12 Smart Questions To Ask At The End Of A Job Interview

Most job interviews end with a variation of the same question: "Is there anything else you'd like to know about this job?" This is an opportunity you shouldn't fumble. An insightful and intelligent query will help you to stand out from other candidates. It lets the interviewer know that you're genuinely interested in the business and have given the position considerable thought. Here are 12 questions that you should consider asking, courtesy of Search Party and JobAdvisor CEO Ben Hutt.

Job interview picture from Shutterstock

"Just as your potential employer needs to make up their mind about your fit in terms of skills and culture, you need to be sure that you're making the right decision for you as well," Hutt explained to Lifehacker. "That's why asking questions in an interview is really important."

In addition to helping you assess a job's suitability, asking the right questions can also improve your changes of actually landing the job. When a prospective employer invites you to ask questions of your own, they're not just being polite: the genuinely want to answer any and all queries about the position and the wider company. Coming up blank or only asking about holidays/salary isn't going to be viewed favourably. As Hutt explains:

"Beyond understanding if a company is right for you, your other goal is to get them to hire you. This is where asking questions can also be helpful. Do some internet sleuthing beforehand and ask some specific questions about the company.

"Try to focus on positive things like interesting news coverage or recent product release. This shows that you've done your research and will set you apart from other candidates who prepare less than you."

So what are the top questions to ask? According to Hutt, the most valuable questions fall into one of three main categories: work culture, career development and personal. Here are some examples of each.

Questions about work culture

"Making a judgement on cultural fit is probably the most important decision you'll have to make if you're offered the job," says Hutt. "You should check out the company's JobAdvisor profile before you even accept the interview to get an idea of what it's like to work there. The actual interview gives you an additional layer of insight, though. You're speaking to a current employee — who better to ask about daily life and what makes the company tick?"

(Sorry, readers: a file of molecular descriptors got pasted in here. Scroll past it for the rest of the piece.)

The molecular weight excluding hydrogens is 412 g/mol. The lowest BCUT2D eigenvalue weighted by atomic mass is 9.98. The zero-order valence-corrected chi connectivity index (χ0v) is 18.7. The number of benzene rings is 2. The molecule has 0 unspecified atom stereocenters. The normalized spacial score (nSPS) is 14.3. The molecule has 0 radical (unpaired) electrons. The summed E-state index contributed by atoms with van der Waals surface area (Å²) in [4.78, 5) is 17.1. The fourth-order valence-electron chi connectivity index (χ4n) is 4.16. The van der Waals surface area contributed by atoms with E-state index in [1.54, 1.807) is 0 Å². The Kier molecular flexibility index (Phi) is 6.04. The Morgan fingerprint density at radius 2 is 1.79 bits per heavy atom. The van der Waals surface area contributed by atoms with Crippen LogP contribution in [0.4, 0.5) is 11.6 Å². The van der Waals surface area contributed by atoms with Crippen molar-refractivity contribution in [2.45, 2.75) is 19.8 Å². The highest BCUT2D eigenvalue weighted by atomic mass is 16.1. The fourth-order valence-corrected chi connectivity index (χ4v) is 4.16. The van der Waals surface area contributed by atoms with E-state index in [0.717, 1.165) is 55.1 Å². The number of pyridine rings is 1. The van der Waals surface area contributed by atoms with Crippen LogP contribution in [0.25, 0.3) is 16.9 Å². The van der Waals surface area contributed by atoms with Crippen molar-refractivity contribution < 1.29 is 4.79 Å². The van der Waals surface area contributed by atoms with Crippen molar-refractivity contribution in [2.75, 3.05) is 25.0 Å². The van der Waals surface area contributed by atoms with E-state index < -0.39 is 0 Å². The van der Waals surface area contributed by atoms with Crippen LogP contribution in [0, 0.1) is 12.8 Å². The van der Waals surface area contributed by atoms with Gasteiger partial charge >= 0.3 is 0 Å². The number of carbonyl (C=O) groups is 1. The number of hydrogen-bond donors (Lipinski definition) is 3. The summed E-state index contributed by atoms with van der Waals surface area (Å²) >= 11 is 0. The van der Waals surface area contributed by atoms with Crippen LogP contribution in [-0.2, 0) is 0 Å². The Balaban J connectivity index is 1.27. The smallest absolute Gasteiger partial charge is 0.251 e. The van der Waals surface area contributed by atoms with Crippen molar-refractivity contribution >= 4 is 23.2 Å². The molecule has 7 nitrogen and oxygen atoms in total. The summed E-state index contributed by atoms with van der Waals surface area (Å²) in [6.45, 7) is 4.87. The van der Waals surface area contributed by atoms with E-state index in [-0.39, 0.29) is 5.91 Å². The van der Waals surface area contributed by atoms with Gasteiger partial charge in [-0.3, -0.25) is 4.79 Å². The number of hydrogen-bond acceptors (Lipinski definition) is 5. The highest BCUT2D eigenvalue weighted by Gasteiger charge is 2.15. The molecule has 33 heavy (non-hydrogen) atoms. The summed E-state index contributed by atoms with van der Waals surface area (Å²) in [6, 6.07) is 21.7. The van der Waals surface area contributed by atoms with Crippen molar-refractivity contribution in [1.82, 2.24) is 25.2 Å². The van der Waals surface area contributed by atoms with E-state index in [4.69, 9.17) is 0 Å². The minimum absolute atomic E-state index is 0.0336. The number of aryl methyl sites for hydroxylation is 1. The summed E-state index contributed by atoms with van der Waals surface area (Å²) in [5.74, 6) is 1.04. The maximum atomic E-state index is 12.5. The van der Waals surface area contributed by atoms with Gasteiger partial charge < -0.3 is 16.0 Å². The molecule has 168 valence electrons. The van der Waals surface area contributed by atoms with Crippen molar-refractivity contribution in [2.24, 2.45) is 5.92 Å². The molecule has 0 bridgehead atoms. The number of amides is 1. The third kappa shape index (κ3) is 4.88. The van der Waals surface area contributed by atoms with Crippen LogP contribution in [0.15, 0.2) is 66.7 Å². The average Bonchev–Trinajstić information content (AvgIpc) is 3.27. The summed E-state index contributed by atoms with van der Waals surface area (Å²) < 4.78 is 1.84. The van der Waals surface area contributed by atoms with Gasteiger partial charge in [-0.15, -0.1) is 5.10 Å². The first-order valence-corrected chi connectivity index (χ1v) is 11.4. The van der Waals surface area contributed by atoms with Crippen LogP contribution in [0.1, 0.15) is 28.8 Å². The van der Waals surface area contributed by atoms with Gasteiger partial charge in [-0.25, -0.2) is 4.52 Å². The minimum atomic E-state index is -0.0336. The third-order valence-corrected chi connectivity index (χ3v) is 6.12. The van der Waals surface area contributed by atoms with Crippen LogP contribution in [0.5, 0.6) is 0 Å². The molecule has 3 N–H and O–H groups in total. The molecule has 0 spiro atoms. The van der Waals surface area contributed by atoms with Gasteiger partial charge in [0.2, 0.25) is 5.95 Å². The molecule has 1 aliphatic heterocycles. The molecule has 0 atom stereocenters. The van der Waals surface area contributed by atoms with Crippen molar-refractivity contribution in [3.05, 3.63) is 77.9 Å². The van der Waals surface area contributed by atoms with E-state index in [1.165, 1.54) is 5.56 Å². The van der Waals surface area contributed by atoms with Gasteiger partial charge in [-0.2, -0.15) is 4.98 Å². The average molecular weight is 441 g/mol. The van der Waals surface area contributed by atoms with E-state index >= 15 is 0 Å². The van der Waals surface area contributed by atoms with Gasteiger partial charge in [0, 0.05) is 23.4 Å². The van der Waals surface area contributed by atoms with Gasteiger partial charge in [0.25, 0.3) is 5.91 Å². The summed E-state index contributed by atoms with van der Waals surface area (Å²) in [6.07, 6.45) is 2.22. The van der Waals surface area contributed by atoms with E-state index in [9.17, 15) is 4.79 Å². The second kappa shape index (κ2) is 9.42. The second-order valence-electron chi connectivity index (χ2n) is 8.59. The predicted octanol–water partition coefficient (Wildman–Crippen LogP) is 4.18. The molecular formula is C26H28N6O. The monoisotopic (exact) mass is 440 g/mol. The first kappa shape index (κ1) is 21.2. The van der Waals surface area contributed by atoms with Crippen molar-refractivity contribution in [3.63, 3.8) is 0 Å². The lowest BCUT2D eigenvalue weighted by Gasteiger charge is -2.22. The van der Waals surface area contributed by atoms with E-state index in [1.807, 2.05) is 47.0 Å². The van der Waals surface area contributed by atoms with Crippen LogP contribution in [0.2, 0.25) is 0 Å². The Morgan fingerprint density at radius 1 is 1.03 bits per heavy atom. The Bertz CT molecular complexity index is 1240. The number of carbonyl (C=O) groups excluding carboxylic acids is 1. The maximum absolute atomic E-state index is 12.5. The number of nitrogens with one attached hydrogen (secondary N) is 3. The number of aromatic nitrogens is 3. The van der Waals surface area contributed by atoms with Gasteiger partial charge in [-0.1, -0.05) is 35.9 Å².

1. "How would you describe the company’s internal culture?"
  2. "What do you most enjoy about working at this company?"
  3. "Your JobAdvisor rating was X out of five, why do you think it is this high/low?"
  4. "How do you measure and celebrate success in this role?"

Questions about career development

"Depending on the maturity of the business you'll need to ask different questions, but in all cases you should ensure you get a good sense of where the business is going, and how your role can grow. It's really important that the company's needs and expectations are aligned with your personal goals and motivations."

  1. "What training programs do you have in place?"
  2. "What career paths stem from this role?"
  3. "If I started tomorrow, what would my most immediate challenges be?"
  4. "What is the average retention rate for this role/company?"
  5. "Ask about something you’ve seen in the media, for example, ‘I saw that earnings last week were up, what do you think this means for this role/team?’"

Questions that relate to yourself

  1. "Do you need any more information about me, my previous roles or specific experience?"
  2. "Do you have any questions about my experience (name a few examples you talked about during the interview)?"
  3. "Do you think my experience has any gaps?"

Asking smart questions shows the interviewer that you are prepared, excited about the role and have an inquisitive mind. It's a signal to the employer of your likely behaviour should you join their company. Don't treat it as a formality — the questions you pose to the interviewer can be just as important as the answers you give.

WATCH MORE: Tech News & Life Hacks

Comments

    If it's a sales position, it doesn't hurt to show that you're willing to Always Be Closing and ask "When can I start?" or similar.

    I think all of the above questions are all a bit run of the mill. There's one question that I ask at every interview (as the interviewee): What is the hardest part about working for your company?

    It really throws the interviewer off-guard a lot of the time, and tells you a lot about the interviewer and the company. If the CEO is answering, their level of hesitation and the candid-ness of their answer will tell you if they're in touch with their staff. If it's HR or the person who will be your direct manager, it will tell you what it will be like to work with them. Do they get defensive or do they answer confidently? With respect, or with anger/annoyance? Honestly, or with corporate-speak? Very revealing.

    Last edited 02/05/16 8:34 pm

      Interesting question, I always ask "Do you enjoy working for this company?" I feel its similar to your question, because basically you can use it to see whether theres actually a good culture.

      You can really see when you ask the question whether you get a "yeah its awesome I get to do this and that and this" which is great because it gets them talking about things they like (ending the question part in a positive).

      Or you get a more negative and fairly stock answer which usually means the person themselves hate working there.

      Its surprising how much their face go's either "big smile" when they think the place is good to work at, or "sad pondering" when they remember all the things they hate about the place they are working at.

    Six reasons three of the applicants in the pic will get the job from any HR guy...

Join the discussion!

Trending Stories Right Now